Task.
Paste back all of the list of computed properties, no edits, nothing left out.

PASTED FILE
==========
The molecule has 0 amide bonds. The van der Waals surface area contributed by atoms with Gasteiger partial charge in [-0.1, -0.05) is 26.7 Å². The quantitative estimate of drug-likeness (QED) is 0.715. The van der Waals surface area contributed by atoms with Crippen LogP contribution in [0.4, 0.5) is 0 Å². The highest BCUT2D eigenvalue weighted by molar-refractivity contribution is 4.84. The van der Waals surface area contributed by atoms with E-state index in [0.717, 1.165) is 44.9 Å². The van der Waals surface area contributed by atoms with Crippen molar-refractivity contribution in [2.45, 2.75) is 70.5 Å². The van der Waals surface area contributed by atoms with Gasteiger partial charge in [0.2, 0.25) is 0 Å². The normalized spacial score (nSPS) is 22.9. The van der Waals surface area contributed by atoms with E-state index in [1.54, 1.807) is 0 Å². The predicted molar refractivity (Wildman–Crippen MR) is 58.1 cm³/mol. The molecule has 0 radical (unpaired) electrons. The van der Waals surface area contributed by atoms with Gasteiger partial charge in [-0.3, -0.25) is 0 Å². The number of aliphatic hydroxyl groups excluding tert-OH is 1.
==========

The molecule has 0 amide bonds. The van der Waals surface area contributed by atoms with Gasteiger partial charge in [-0.1, -0.05) is 26.7 Å². The quantitative estimate of drug-likeness (QED) is 0.715. The van der Waals surface area contributed by atoms with Crippen LogP contribution in [0.4, 0.5) is 0 Å². The highest BCUT2D eigenvalue weighted by molar-refractivity contribution is 4.84. The van der Waals surface area contributed by atoms with E-state index in [0.717, 1.165) is 44.9 Å². The van der Waals surface area contributed by atoms with Crippen molar-refractivity contribution in [2.45, 2.75) is 70.5 Å². The van der Waals surface area contributed by atoms with Gasteiger partial charge in [0.2, 0.25) is 0 Å². The normalized spacial score (nSPS) is 22.9. The van der Waals surface area contributed by atoms with E-state index in [1.54, 1.807) is 0 Å². The predicted molar refractivity (Wildman–Crippen MR) is 58.1 cm³/mol. The molecule has 0 radical (unpaired) electrons. The van der Waals surface area contributed by atoms with Gasteiger partial charge in [-0.3, -0.25) is 0 Å². The number of aliphatic hydroxyl groups excluding tert-OH is 1.